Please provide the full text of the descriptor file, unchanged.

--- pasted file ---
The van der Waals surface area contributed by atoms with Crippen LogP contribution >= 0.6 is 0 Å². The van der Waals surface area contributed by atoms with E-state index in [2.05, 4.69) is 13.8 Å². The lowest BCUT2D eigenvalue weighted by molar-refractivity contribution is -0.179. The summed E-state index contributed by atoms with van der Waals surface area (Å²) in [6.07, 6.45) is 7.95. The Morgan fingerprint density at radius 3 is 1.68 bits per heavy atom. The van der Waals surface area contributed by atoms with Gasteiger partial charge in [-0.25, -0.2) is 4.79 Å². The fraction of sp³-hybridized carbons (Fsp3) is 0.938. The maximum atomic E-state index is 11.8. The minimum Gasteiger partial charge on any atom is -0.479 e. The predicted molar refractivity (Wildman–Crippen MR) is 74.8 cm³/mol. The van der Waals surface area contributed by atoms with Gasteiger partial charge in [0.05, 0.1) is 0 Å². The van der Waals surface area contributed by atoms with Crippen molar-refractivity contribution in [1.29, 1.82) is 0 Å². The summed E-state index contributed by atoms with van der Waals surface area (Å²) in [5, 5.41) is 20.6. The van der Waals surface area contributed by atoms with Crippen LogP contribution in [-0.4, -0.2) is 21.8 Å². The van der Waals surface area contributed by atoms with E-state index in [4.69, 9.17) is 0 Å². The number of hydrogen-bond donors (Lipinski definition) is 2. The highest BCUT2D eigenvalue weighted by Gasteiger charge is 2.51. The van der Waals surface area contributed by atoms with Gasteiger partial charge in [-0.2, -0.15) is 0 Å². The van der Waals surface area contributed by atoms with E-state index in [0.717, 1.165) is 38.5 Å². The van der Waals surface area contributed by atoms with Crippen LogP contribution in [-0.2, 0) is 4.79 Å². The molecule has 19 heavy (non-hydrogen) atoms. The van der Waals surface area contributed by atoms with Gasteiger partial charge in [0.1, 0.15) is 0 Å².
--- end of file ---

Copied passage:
The van der Waals surface area contributed by atoms with Crippen LogP contribution >= 0.6 is 0 Å². The van der Waals surface area contributed by atoms with E-state index in [2.05, 4.69) is 13.8 Å². The lowest BCUT2D eigenvalue weighted by molar-refractivity contribution is -0.179. The summed E-state index contributed by atoms with van der Waals surface area (Å²) in [6.07, 6.45) is 7.95. The Morgan fingerprint density at radius 3 is 1.68 bits per heavy atom. The van der Waals surface area contributed by atoms with Gasteiger partial charge in [-0.25, -0.2) is 4.79 Å². The fraction of sp³-hybridized carbons (Fsp3) is 0.938. The maximum atomic E-state index is 11.8. The minimum Gasteiger partial charge on any atom is -0.479 e. The predicted molar refractivity (Wildman–Crippen MR) is 74.8 cm³/mol. The van der Waals surface area contributed by atoms with Gasteiger partial charge in [0.05, 0.1) is 0 Å². The van der Waals surface area contributed by atoms with Crippen molar-refractivity contribution in [1.29, 1.82) is 0 Å². The summed E-state index contributed by atoms with van der Waals surface area (Å²) in [5, 5.41) is 20.6. The van der Waals surface area contributed by atoms with Crippen LogP contribution in [-0.4, -0.2) is 21.8 Å². The van der Waals surface area contributed by atoms with E-state index in [4.69, 9.17) is 0 Å². The number of hydrogen-bond donors (Lipinski definition) is 2. The highest BCUT2D eigenvalue weighted by Gasteiger charge is 2.51. The van der Waals surface area contributed by atoms with Gasteiger partial charge in [-0.2, -0.15) is 0 Å². The van der Waals surface area contributed by atoms with E-state index in [0.717, 1.165) is 38.5 Å². The van der Waals surface area contributed by atoms with Crippen LogP contribution in [-0.2, 0) is 4.79 Å². The molecule has 19 heavy (non-hydrogen) atoms. The van der Waals surface area contributed by atoms with Gasteiger partial charge in [0.1, 0.15) is 0 Å².